Good architecture scales with your business

Well architected applications grow with your business. Oftentimes, businesses make the mistake of building applications to fit their current business size, while ignoring scalability. When their businesses grow, their applications cannot grow with them. As you might imagine, they’re forced to create new applications.

“If a system is not designed to scale, it pretty much has to be re-written from scratch to work in a multi-server environment,” explains Huttenrauch. “Usually scalability is an urgent requirement, so the time to re-write can have massive negative impacts.”

Good architecture saves money

When you boil everything down, good application architecture saves money, and lots of it. Poorly-built applications are money pits, requiring more maintenance and enhancements. On the other hand, applications built on good architecture are far cheaper to maintain and enhance.

“We have a philosophy at DEN that helps us keep our software flexible: I call it, ‘Architecting for Ambiguity,’” explains Ross Lambert, System Architect for Demand Energy Networks. “From day one, for example, we did not assume we were only writing software for our own hardware (a large-scale energy storage system), although that was the specific requirement. Instead we asked, ‘How can we design a system that incorporates new devices and protocols easier and faster than it has ever been done before?’”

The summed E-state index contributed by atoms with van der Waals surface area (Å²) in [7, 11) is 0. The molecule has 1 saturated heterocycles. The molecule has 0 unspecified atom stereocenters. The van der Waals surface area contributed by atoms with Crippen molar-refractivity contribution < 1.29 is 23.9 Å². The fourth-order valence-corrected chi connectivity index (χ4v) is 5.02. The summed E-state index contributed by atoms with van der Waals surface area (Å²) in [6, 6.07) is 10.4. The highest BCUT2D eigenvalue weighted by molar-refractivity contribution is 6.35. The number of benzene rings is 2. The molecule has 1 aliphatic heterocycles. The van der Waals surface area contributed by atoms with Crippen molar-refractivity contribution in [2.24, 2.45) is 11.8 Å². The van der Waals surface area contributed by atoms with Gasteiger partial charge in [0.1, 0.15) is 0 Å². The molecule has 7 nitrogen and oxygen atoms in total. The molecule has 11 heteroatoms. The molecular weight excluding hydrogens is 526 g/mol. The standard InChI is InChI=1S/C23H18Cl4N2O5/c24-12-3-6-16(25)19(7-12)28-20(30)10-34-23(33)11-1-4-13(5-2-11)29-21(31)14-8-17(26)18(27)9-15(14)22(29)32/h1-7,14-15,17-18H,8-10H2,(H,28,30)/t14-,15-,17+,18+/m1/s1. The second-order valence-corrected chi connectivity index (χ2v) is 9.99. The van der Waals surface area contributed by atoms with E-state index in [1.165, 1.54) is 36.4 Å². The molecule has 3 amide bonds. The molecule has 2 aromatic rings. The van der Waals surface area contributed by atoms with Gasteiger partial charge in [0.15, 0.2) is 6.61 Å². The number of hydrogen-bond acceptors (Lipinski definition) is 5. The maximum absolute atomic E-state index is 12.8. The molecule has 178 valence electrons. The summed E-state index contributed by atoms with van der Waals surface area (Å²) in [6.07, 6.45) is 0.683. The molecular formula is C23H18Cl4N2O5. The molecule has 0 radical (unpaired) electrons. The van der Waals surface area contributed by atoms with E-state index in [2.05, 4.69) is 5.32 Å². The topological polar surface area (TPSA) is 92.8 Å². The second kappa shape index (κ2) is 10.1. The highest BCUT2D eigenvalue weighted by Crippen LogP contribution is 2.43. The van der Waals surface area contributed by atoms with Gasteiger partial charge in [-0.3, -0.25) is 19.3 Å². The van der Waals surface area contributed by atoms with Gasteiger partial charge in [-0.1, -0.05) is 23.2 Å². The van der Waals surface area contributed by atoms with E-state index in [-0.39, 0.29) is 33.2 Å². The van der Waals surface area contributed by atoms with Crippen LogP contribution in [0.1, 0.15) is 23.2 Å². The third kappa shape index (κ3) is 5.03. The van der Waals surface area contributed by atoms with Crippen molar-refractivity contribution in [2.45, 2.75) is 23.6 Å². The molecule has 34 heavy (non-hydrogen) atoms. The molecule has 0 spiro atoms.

Lambert goes on to explain how this decision saves so much money for their company: “It turned out to be a good question to ask because as our own system evolved the hardware design had significant changes and we had to continue to support legacy models in the field, too. Our ability to add support for our own new devices not only enabled us to pivot faster as a company, but saved significant software development costs.”

Wrap up

As developers struggle to meet end user’s rising design expectations, they must not lose sight of application architecture. Even the most well-designed application will waste time and money for your business if it’s built on bad architecture. Before you begin your next development project, or purchase your next business application, remember one thing: Ignoring architecture is a mistake your business can’t afford to make.